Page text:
Goh S, Dong Z, Zhang Y, DiMauro S, Peterson BS (2014) Mitochondrial dysfunction as a neurobiological subtype of autism Spectrum DisorderEvidence from brain imaging. JAMA Psychiatry 71:665–671CrossRefGoogle Scholar
  14. 14.
    Han Y, Wang J, Zhao Z et al (2011) Frequency-dependent changes in the amplitude of low-frequency fluctuations in amnestic mild cognitive impairment: a resting-state fMRI study. NeuroImage 55(1):287–295CrossRefGoogle Scholar
  15. 15.
    Hill EL, Frith U (2003) Understanding autism: insights from mind and brain. Philos Trans R Soc Lond B Biol Sci 358:281–289CrossRefGoogle Scholar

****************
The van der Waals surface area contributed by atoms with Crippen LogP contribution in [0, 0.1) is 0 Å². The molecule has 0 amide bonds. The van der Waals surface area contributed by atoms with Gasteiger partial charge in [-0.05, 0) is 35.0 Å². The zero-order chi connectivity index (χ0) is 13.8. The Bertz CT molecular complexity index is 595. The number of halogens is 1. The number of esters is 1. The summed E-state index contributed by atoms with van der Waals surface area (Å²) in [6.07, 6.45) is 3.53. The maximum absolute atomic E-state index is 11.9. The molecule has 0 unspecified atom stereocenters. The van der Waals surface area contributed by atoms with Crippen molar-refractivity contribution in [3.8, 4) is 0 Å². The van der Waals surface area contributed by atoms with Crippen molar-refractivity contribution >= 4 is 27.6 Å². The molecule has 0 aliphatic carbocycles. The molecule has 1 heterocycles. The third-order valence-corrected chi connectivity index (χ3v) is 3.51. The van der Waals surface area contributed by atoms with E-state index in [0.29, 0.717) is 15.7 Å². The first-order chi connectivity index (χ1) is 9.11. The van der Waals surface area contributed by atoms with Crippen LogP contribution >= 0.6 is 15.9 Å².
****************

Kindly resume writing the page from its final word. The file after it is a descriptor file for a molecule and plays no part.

16. 16.
    Hoptman MJ, Xi ZPDB, Javitt DC et al (2010) Amplitude of low-frequency oscillations in schizophrenia: a resting state fMRI study. Schizophr Res 117(1):13–20CrossRefGoogle Scholar
  17. 17.
    Huys QJ, Maia TV, Frank MJ (2016) Computational psychiatry as a bridge from neuroscience to clinical applications. Nat Neurosci 19(3):404–413CrossRefGoogle Scholar
  18. 18.
    Iidaka T (2015) Resting state functional magnetic resonance imaging and neural network classified autism and control. Cortex 63:55–67CrossRefGoogle Scholar
  19. 19.
    Levy F (2007) Theories of autism. Aust N Z J Psychiatr 41(11):859–868CrossRefGoogle Scholar
  20. 20.
    Li K, He F, Yu H et al (2017) A correlative classifiers approach based on particle filter and sample set for tracking occluded target. Appl Math J Chinese Univ 32(3):294–312MathSciNetCrossRefMATHGoogle Scholar